A special challenge of narrative nonfiction is deciding how closely you want to stick to the truth. Do you want to be fully dedicated to it, come what may? Or do you want to soften some blows, change some names to protect the guilty? Maybe you feel a little creative exaggeration will make for a more engaging story.
There is a very real danger in drifting from the truth when you write your story as narrative nonfiction. Remember that the difference between narrative nonfiction and other types is that narrative uses fiction techniques to tell a true story. That does imply that the story is still true.
Bestselling authors and major news organizations have been forced to retract ostensibly nonfiction stories that turned out to be false. One recent incident involved Rolling Stone magazine’s campus rape story. This story included some vividly dramatized scenes—written like a novel—with fully formed dialogue and everything. That kind of artistic license can get a writer in trouble.
In his article “The Re-Creationist Myth” on the Lingua Franca site, Ben Yagoda analyzes the Rolling Stone story to see how the writer’s dramatic techniques produced a narrative that was engaging—but ultimately too far afield from the truth. The writer describes in precise detail events she did not witness. The biggest mistake she made was neglecting to interview the person she identifies as “Drew”—the primary perpetrator. That his voice is not included in the story was one of the inconsistencies which led to the story’s retraction, and to allegations that “Drew” doesn’t even exist.
Re-creationism is a device that can work really well in the telling of stories in which a protagonist does not encounter an antagonist, but that in other kinds of stories has inevitable flaws.—Ben Yagoda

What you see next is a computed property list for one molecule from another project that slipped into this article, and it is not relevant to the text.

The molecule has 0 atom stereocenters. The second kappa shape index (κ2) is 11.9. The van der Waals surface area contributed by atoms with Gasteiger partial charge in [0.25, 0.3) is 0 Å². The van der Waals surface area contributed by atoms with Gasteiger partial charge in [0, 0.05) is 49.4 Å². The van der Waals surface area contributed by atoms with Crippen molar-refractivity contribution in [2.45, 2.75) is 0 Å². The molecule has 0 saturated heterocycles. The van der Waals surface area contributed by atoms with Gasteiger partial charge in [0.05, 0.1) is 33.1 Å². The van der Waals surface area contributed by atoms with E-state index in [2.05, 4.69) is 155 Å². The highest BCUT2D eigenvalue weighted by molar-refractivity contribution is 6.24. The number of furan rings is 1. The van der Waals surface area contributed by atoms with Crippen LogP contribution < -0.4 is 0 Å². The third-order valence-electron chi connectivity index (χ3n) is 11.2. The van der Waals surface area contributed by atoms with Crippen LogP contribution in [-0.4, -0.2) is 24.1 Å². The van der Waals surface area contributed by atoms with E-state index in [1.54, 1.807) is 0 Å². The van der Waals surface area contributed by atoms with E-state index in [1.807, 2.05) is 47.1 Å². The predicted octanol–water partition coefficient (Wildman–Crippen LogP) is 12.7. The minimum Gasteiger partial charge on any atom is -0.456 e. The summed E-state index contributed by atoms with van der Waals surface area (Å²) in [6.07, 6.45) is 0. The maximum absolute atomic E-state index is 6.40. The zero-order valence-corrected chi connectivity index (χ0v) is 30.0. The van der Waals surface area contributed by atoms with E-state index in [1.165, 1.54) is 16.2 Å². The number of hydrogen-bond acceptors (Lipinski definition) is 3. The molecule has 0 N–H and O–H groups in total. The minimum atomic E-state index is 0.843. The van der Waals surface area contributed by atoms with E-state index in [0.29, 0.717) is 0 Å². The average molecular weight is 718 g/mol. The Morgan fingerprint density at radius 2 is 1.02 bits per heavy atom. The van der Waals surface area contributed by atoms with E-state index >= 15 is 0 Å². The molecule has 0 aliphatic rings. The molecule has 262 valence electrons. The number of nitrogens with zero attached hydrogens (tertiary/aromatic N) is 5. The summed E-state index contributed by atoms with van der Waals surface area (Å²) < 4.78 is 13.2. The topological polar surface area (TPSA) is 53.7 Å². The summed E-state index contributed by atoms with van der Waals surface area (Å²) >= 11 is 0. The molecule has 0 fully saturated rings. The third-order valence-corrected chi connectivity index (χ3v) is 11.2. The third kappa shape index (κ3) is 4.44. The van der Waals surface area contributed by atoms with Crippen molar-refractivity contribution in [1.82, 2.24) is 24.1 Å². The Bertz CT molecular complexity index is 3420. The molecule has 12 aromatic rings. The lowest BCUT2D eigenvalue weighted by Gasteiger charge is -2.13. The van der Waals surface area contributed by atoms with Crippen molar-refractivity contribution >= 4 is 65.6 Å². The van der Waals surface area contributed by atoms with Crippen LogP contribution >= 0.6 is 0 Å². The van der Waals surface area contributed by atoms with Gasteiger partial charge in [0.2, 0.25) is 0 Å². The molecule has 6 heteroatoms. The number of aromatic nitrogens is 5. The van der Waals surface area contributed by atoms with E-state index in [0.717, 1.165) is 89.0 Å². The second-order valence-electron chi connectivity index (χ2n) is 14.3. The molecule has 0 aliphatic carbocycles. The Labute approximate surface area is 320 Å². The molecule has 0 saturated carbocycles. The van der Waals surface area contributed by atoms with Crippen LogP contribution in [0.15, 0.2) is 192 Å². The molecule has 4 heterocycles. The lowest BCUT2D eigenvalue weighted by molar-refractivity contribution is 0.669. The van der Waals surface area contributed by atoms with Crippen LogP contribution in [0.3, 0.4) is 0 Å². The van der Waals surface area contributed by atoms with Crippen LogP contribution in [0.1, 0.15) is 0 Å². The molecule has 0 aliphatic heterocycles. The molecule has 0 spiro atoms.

James Frey, the author of A Million Little Pieces,* fell into this trap. He invented so much in his “memoir” that as more and more of the details were debunked by investigative journalists, his publisher had to add a disclaimer stating that the book is a combination of facts from the author’s life and “certain embellishments,” which is putting it lightly.
The further from documentable truth you get, the more you need to clue your readers in to what you are doing. One technique memoirists and other narrative nonfiction writers use is creating composite characters. This allows two or three characters to represent, for example, your entire high school class. Homer H. Hickam Jr. does this in his memoir Rocket Boys, but he says so in an author’s note at the front of the book. He tells us that some peoples’ names have been changed, and that he “sometimes combined two or more people into one when I felt it necessary for clarification and simplification.” Hickam also admits to having “taken certain liberties in the telling of the story, particularly having to do with the precise sequence of events and who may have said what to whom.”
This kind of disclaimer is necessary when you bend the truth to tell your story.
In an article for Poynter Online, a journalism site, Roy Peter Clark outlines two basic principles:
- Don’t add to a story things that didn’t happen.
- Don’t deceive your reader.
He writes, “It is not the fiction that’s the problem, but the deception.”
So if you use techniques like invented dialogue or composite characters, add a disclaimer to let readers know you have done so. Just don’t mislead people into believing things that are not true.
*—Not to be confused with James N. Frey of the How to Write a Damn Good Novel series, who will straight up tell you when he’s writing fiction.